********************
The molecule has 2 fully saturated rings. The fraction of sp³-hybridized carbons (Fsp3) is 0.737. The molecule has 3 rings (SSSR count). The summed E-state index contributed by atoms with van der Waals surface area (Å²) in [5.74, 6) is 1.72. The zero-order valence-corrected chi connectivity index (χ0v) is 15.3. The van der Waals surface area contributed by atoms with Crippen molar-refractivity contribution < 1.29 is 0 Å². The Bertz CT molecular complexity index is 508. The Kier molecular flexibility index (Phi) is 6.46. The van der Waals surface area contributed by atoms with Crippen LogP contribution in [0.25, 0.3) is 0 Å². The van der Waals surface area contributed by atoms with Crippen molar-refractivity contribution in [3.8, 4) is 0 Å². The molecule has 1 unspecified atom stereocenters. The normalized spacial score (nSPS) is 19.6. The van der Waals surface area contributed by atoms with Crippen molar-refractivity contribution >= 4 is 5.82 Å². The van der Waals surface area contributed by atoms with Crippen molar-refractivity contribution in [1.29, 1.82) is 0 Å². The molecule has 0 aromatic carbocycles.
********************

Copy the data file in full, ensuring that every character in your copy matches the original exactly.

The molecule has 2 fully saturated rings. The fraction of sp³-hybridized carbons (Fsp3) is 0.737. The molecule has 3 rings (SSSR count). The summed E-state index contributed by atoms with van der Waals surface area (Å²) in [5.74, 6) is 1.72. The zero-order valence-corrected chi connectivity index (χ0v) is 15.3. The van der Waals surface area contributed by atoms with Crippen molar-refractivity contribution < 1.29 is 0 Å². The Bertz CT molecular complexity index is 508. The Kier molecular flexibility index (Phi) is 6.46. The van der Waals surface area contributed by atoms with Crippen LogP contribution in [0.25, 0.3) is 0 Å². The van der Waals surface area contributed by atoms with Crippen molar-refractivity contribution in [3.8, 4) is 0 Å². The molecule has 1 unspecified atom stereocenters. The normalized spacial score (nSPS) is 19.6. The van der Waals surface area contributed by atoms with Crippen molar-refractivity contribution >= 4 is 5.82 Å². The van der Waals surface area contributed by atoms with Crippen molar-refractivity contribution in [1.29, 1.82) is 0 Å². The molecule has 0 aromatic carbocycles.